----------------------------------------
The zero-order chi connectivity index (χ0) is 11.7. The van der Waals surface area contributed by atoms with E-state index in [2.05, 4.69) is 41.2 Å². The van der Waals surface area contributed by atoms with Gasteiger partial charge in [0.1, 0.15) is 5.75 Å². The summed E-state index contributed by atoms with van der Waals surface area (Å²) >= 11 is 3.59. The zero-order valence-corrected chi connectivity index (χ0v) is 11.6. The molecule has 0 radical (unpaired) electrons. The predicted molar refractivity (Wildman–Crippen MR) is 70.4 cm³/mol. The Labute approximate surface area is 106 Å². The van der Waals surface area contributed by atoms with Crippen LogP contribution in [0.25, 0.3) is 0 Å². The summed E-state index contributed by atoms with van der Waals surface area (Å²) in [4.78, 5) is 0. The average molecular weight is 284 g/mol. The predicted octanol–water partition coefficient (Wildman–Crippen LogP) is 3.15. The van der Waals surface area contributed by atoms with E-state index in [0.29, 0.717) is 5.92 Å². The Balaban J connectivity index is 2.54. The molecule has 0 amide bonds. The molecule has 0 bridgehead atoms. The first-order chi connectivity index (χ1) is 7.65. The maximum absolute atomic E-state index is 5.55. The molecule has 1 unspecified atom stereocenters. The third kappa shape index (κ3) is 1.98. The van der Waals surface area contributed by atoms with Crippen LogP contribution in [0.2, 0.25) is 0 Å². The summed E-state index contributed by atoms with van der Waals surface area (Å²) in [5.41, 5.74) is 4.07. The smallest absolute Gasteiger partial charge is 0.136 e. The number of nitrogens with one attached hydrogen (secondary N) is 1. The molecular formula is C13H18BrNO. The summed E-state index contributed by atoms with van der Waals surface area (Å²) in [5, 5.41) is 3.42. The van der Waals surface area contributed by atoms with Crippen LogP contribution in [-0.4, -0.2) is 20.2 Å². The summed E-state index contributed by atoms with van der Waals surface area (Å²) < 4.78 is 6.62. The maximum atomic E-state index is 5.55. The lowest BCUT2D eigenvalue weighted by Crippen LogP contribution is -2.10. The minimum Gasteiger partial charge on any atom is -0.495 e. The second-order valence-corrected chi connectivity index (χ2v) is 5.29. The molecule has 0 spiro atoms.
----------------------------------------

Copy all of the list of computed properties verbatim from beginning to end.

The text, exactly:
The zero-order chi connectivity index (χ0) is 11.7. The van der Waals surface area contributed by atoms with E-state index in [2.05, 4.69) is 41.2 Å². The van der Waals surface area contributed by atoms with Gasteiger partial charge in [0.1, 0.15) is 5.75 Å². The summed E-state index contributed by atoms with van der Waals surface area (Å²) >= 11 is 3.59. The zero-order valence-corrected chi connectivity index (χ0v) is 11.6. The molecule has 0 radical (unpaired) electrons. The predicted molar refractivity (Wildman–Crippen MR) is 70.4 cm³/mol. The Labute approximate surface area is 106 Å². The van der Waals surface area contributed by atoms with Crippen LogP contribution in [0.25, 0.3) is 0 Å². The summed E-state index contributed by atoms with van der Waals surface area (Å²) in [4.78, 5) is 0. The average molecular weight is 284 g/mol. The predicted octanol–water partition coefficient (Wildman–Crippen LogP) is 3.15. The van der Waals surface area contributed by atoms with E-state index in [0.29, 0.717) is 5.92 Å². The Balaban J connectivity index is 2.54. The molecule has 0 amide bonds. The molecule has 0 bridgehead atoms. The first-order chi connectivity index (χ1) is 7.65. The maximum absolute atomic E-state index is 5.55. The molecule has 1 unspecified atom stereocenters. The third kappa shape index (κ3) is 1.98. The van der Waals surface area contributed by atoms with Crippen LogP contribution in [0.2, 0.25) is 0 Å². The summed E-state index contributed by atoms with van der Waals surface area (Å²) in [5.41, 5.74) is 4.07. The smallest absolute Gasteiger partial charge is 0.136 e. The number of nitrogens with one attached hydrogen (secondary N) is 1. The molecular formula is C13H18BrNO. The summed E-state index contributed by atoms with van der Waals surface area (Å²) in [5, 5.41) is 3.42. The van der Waals surface area contributed by atoms with Crippen LogP contribution in [-0.4, -0.2) is 20.2 Å². The summed E-state index contributed by atoms with van der Waals surface area (Å²) < 4.78 is 6.62. The maximum atomic E-state index is 5.55. The lowest BCUT2D eigenvalue weighted by Crippen LogP contribution is -2.10. The minimum Gasteiger partial charge on any atom is -0.495 e. The second-order valence-corrected chi connectivity index (χ2v) is 5.29. The molecule has 0 spiro atoms.